30 seconds interview: Jon Byrne

Jon Byrne

Singer-songwriter Jon Byrne was raised in the tough industrial town of Barrow-in-Furness and, unsurprisingly, the colourful geography of his hometown has found a place in his music.

Jon isn’t afraid to write from the wrong side of the tracks and pulls no punches in his delivery, although he has had a few punches thrown in his direction for refusing to tow the line with his Barrow contemporaries.

His rise to establish himself as a songwriter has been a long and arduous one but it has allowed him plenty of time to finely tune the detail of the poetry in his lyrics. He has grown to be a sharp social commentator with great observational accuracy.

Jon has worked with Mick Jones from The Clash and received the Glastonbury Best New Artist award for his solo performance at the festival. His music has also been acclaimed in Clash magazine and NME, both praising his knack for black humour and drama.

His new album Built By Angels is released on 26 June on independent label Splitting The Atom with a UK tour planned for shortly after. In the meantime, you can catch Jon at Nolias, Waterloo, London on 27 May.

I first started writing music because…
I remember being about six or seven, I was at school and started telling a group of kids around my table a story about a carrot that escaped the dinner table and went on adventures. I was a very quiet child so the class were shocked to see me telling this tale, as was I. Soon the whole class gathered around deep within the story and each day I would go in and they’d ask me to tell them more and I just loved how that made me feel.

As I was growing up in Barrow-in-Furness, I wrote more and more stories about the goings on and the lives of those around me. My dad is Irish and plays the Irish pipes so I’ve grown up around music and fell in love with melody from a young age. My stories soon became songs.

I have been making music since…
I got my first guitar on my twelfth birthday and I hardly ever put it down.

My music is…
I suppose it’s folk, alternative, pop, country, blues.

You’ll like me if you listen to…
Well I’ve been told that apparently I’m the secret love child of Bob Dylan and John Cooper Clarke, but this has been heavily contested by Johnny Cash.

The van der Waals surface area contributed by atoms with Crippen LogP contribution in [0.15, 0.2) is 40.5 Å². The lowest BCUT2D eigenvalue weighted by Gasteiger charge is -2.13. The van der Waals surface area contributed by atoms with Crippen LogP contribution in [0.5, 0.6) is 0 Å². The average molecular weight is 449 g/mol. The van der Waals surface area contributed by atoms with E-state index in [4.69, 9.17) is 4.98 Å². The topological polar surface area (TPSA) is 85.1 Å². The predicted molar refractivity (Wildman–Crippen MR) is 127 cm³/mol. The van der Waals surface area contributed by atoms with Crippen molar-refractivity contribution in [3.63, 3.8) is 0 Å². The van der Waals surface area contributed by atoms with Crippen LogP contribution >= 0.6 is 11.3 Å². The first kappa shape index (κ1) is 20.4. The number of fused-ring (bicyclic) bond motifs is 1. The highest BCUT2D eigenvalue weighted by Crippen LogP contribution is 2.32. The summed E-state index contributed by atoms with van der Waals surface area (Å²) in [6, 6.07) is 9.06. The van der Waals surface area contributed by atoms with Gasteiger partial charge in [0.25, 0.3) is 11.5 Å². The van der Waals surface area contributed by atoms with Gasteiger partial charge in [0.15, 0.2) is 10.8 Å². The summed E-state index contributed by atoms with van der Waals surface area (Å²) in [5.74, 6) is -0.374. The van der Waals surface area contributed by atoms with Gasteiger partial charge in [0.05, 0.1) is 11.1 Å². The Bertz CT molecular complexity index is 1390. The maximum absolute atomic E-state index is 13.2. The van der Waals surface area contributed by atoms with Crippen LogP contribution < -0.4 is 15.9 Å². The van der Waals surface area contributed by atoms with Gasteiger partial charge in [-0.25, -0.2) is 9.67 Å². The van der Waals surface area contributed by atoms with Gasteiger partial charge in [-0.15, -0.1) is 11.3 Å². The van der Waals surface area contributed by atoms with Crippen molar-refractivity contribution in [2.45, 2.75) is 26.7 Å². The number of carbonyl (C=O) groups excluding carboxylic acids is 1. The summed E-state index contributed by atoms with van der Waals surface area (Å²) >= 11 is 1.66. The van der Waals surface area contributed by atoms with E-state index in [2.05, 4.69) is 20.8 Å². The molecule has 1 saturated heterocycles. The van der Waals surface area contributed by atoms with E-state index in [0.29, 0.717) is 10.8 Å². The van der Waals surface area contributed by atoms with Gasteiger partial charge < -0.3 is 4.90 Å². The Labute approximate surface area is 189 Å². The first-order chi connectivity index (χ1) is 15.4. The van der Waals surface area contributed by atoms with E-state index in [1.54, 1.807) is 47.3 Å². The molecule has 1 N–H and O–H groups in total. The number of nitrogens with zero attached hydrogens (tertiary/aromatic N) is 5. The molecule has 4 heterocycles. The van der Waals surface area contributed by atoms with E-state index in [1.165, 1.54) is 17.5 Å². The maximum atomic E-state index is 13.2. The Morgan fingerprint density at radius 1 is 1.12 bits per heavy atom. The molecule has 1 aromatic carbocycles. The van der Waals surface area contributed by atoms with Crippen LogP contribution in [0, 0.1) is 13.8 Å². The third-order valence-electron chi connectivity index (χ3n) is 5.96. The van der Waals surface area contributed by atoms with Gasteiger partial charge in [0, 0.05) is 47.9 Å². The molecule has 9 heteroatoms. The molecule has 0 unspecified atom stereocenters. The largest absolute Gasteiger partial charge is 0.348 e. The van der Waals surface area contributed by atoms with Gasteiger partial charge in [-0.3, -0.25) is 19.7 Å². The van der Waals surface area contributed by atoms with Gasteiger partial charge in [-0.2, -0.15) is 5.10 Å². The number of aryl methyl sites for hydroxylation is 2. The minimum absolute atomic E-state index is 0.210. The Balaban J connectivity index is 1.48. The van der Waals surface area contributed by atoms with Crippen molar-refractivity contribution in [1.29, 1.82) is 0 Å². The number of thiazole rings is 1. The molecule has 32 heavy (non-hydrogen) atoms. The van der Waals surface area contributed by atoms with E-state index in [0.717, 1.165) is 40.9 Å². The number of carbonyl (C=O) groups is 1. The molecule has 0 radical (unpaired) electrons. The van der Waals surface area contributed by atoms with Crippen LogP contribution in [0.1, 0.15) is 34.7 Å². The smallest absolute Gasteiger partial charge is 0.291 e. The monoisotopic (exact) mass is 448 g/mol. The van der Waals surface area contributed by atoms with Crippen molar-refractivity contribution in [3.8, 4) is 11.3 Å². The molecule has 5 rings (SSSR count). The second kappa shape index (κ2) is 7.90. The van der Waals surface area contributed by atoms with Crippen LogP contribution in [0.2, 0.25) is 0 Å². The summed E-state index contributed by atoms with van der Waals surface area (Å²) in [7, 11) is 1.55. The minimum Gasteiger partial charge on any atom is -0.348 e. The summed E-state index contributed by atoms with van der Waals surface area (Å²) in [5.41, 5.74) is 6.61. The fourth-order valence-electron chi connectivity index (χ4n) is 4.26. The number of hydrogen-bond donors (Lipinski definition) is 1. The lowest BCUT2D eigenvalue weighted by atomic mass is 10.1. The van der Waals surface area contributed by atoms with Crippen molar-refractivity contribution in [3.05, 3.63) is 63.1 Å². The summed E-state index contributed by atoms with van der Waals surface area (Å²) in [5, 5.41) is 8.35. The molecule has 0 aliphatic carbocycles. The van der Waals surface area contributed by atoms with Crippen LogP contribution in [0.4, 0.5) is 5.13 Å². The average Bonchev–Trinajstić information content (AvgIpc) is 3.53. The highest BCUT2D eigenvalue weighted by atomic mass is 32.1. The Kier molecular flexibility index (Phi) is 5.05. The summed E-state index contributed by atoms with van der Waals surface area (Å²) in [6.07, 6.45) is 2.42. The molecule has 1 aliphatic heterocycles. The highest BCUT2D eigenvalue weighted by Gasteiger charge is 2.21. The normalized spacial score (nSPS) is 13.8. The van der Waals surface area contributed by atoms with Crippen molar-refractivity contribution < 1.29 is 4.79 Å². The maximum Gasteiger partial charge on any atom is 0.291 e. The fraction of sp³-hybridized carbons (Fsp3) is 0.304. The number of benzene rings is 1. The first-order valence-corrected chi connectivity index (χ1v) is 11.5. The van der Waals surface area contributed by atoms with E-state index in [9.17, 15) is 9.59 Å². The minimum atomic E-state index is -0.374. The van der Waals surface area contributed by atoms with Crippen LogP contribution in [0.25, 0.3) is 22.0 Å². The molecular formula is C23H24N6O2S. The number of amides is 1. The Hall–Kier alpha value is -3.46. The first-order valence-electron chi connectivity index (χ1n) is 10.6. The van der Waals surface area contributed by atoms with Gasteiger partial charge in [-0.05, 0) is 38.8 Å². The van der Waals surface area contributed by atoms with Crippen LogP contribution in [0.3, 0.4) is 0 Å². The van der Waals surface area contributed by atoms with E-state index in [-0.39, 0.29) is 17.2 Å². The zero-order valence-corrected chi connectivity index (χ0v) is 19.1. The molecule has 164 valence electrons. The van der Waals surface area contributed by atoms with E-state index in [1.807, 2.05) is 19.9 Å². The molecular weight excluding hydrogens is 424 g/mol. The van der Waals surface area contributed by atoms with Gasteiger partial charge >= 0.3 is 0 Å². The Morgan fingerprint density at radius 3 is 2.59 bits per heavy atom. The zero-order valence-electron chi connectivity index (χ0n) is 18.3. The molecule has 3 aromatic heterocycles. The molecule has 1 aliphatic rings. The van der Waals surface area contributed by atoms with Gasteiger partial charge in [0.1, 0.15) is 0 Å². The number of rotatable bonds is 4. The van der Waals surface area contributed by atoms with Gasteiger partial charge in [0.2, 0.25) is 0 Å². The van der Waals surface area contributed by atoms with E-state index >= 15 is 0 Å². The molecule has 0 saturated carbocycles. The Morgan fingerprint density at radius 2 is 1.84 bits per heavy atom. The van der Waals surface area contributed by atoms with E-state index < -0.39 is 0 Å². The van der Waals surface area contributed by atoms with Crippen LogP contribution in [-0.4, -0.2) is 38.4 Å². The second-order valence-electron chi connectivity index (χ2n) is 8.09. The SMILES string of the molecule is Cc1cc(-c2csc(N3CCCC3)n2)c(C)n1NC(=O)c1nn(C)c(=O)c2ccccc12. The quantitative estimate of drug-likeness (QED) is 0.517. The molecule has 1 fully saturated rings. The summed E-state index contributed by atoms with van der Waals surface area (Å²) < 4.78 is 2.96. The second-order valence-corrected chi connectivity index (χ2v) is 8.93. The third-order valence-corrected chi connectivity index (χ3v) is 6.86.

My favourite venue is…
I have always enjoyed playing the Half Moon in Putney, London; you get a great audience in there. Also The Nines in Barrow-in-Furness as it’s always good to play in front of a home crowd.

Music is important because…
Most people’s lives depend on it.

My biggest inspiration is…
My mother and father, certain people, the strange, the humorous goings on and the dark side of the street, mainly in my home town, have always inspired me.

There’s something about living and growing up in Barrow-in-Furness, a working class northern town that lives and breathes in my music. Mental illness is something that is apparent in every town and city and Barrow is definitely no exception. Over the years I’ve been somewhat surrounded by it and sometimes struggling living with it.

My dream collaboration would be…
Probably Bob Dylan or the late John Lennon. I’ve always been a big fan of both.

To try me out, listen to my songs…
Cigarette Song or Scumbags for their humour and upbeat tempo, Loser for its complete self honesty or Because Your Is and Suddenly I Was in Love if you like heartfelt love songs.

If I wasn’t making music I’d be…

In 10 years’ time I want to be…
Living in a nice house in the country with land so I can grow my own fruit and veg and have a few animals. Still playing and enjoying music with some good musical achievements to look back on and be proud of.


Above photo credit: Amanda Coplans

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